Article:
Road Runner's Death Valley Rally FI

SNES A Day 115: Road Runner’s Death Valley Rally


Approximate Release Date: November 1, 1992
Genre: Platformer
Developer: ICOM Simulations
Publisher: Sunsoft

I grew up on Looney Tunes, and the visuals of Road Runner’s Death Valley Rally evoke all the memories and nostalgia I have for Saturday morning cartoons.

I mean, Death Valley Rally looks precisely what you would ideally want a Road Runner game on the Super Nintendo to look like; it doesn’t look exactly like the cartoon, but it is close enough that kids were probably looking at the back of the box in the store and thinking that it ALMOST did. That’s the best you can hope for on the SNES. It definitely looks more cartoon-like than the dire NES Road Runner game by Tengen.

Part of the feel of the cartoons is in the humor, and Death Valley Rally does a decent job there. Every set of levels starts just like a cartoon would, with both Wile E. Coyote and Road Runner having clever faux-latin names appear above them before the hijinks begin. Every stage features a new plan by Wile E. to catch Road Runner, like a giant trebuchet or a wingsuit, and the end of every level lets the player watch as Road Runner outsmarts him and turns the traps against the coyote. It’s great how the game follows the structure of the cartoon and adapts it quite well for a game.

Death Valley Rally wants to play like Sonic the Hedgehog. Running fast is generally encouraged, and sometimes you’ll need to build up momentum to climb walls and Wile E.’s contraptions are easy to dodge when on the move. But much like later Sonic games, there’s too much precise platforming to break up to fun fast parts. Secret flagpoles and point bonuses are scattered in out-of-the-way places in the levels to encourage exploration, but Road Runner is squirrely and hard to control for the kind of jumping around most of the game wants you to do. It’s not a totally unpleasant experience, but Death Valley Rally is trying to be two different kinds of platformers at once and it’s annoying and never clicks the way it wants.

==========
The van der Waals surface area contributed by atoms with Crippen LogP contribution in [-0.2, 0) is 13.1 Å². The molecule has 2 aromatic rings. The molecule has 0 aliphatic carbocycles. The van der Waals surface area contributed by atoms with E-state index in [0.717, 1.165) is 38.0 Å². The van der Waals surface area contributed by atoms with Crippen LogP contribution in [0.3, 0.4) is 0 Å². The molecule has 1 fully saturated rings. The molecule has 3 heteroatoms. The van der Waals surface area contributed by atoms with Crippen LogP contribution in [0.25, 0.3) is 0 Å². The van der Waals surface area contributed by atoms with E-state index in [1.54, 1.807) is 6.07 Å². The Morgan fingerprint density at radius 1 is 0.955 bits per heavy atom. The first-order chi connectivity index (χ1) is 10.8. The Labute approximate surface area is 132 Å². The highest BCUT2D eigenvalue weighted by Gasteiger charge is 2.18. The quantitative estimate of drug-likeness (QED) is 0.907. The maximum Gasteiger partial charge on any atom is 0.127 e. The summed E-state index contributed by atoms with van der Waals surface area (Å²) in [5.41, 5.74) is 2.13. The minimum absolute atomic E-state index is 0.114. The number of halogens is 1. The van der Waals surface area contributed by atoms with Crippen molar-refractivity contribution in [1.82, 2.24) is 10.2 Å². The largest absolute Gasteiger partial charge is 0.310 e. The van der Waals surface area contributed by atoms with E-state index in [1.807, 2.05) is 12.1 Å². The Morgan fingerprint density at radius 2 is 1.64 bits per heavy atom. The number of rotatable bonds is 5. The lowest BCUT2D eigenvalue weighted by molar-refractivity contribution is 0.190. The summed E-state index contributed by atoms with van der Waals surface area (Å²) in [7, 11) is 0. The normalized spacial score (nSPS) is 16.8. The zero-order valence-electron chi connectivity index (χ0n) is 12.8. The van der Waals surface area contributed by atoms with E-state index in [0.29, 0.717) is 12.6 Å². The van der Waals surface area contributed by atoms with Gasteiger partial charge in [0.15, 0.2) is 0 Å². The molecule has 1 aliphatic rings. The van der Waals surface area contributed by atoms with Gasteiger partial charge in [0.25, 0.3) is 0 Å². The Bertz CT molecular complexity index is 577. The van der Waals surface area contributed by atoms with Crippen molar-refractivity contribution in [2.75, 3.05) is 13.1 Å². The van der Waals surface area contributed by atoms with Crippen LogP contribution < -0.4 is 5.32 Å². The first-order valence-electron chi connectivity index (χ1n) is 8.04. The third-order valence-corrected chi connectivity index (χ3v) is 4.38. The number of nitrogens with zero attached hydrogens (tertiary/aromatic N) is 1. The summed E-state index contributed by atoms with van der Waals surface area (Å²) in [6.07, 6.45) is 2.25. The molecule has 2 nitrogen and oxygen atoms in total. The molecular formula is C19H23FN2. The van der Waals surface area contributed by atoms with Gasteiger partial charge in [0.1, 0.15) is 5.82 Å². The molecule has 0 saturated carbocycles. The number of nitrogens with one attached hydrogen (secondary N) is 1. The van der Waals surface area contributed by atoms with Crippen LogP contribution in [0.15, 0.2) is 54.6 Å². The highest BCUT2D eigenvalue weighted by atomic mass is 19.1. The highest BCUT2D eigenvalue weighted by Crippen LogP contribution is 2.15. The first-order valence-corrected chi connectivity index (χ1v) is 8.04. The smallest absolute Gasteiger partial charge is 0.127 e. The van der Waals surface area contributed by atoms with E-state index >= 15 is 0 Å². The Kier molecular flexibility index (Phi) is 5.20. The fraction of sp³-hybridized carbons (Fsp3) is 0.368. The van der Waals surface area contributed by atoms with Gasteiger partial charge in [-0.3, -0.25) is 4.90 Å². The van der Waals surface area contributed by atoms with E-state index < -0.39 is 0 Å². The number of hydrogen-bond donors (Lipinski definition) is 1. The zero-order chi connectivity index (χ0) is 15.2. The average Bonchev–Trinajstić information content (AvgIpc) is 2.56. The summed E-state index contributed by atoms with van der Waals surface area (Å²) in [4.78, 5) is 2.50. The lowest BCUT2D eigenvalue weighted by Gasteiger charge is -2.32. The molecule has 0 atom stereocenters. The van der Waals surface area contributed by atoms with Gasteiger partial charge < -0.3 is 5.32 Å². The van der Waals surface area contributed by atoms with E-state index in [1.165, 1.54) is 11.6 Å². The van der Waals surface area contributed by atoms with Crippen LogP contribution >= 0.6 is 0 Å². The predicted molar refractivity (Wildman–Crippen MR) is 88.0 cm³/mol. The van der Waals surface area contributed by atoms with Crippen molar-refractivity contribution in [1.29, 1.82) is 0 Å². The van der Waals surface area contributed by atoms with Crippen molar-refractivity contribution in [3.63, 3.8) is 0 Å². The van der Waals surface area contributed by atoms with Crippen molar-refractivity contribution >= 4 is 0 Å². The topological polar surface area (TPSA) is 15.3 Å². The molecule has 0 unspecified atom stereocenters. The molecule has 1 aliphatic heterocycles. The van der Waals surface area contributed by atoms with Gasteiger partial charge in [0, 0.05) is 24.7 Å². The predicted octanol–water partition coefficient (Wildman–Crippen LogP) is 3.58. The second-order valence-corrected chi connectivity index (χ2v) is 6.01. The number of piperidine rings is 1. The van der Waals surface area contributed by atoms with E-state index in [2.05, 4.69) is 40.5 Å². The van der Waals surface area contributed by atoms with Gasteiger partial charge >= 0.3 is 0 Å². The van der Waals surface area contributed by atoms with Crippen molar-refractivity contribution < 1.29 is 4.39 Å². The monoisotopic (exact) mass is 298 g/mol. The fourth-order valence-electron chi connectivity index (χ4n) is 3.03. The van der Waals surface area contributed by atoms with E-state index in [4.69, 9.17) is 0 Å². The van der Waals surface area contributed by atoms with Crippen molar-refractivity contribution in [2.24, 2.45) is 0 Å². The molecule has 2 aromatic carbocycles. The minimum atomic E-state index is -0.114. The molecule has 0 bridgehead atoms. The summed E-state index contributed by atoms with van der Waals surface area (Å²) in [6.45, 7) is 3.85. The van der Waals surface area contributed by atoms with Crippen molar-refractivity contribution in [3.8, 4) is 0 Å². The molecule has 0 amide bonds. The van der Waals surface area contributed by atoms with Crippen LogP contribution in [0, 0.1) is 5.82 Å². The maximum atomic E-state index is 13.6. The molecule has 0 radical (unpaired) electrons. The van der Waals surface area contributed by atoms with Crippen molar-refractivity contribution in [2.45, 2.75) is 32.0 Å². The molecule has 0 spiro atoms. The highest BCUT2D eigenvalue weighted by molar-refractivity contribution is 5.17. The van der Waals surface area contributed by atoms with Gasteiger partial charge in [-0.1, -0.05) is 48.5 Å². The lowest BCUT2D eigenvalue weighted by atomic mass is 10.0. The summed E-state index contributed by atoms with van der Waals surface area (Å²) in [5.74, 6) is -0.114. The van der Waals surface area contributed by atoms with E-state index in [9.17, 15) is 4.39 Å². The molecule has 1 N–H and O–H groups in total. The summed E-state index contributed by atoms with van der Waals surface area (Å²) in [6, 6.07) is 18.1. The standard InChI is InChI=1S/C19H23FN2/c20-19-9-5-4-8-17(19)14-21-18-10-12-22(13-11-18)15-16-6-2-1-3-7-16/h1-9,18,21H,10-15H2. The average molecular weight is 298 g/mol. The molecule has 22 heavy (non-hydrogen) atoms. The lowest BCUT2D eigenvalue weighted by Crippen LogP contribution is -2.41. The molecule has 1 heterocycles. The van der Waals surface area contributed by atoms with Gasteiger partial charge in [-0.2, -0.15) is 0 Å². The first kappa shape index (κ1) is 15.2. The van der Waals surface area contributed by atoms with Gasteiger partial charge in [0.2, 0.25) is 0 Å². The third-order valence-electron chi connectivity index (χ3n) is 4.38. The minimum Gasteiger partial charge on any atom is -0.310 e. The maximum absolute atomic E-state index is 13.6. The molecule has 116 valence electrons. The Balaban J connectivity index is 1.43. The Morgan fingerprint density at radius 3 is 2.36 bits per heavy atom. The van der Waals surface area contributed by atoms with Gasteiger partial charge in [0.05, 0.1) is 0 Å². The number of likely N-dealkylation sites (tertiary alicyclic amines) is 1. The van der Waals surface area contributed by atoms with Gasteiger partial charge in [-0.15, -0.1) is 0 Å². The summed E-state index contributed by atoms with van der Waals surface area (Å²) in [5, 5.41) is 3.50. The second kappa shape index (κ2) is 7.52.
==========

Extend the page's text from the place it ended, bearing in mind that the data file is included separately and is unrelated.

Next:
One other complaint I have is that playing as Road Runner is boring. The Road Runner cartoons aren’t about Road Runner. Wile E. Coyote is the star, the anti-hero whom the plot revolves around. He’s flawed, unlike the perfect Road Runner he’s chasing. Seeing Wily use all these different machines to attempt to catch Road Runner in Death Valley Rally made me think about how that sounds like a better game than playing as the bird. Of course, they’d never do it – if the player played as Wile E., he’d have to win eventually, right? – but I couldn’t get the thought out of my head.

I can’t hold that against the game, though. Ultimately, Road Runner’s Death Valley Rally is a good game that is let down by poor level design. Nailing the Looney Tunes feel is a remarkable achievement and gives me hope that maybe more SNES licensed games will take a similar tact.

This will probably be the only one to have a button to “beep! beep!” on command, though.

Tomorrow: Can Spider-Man and the X-Men in Arcade’s Revenge take the licensed superhero game crown from the Teenage Mutant Ninja Turtles?

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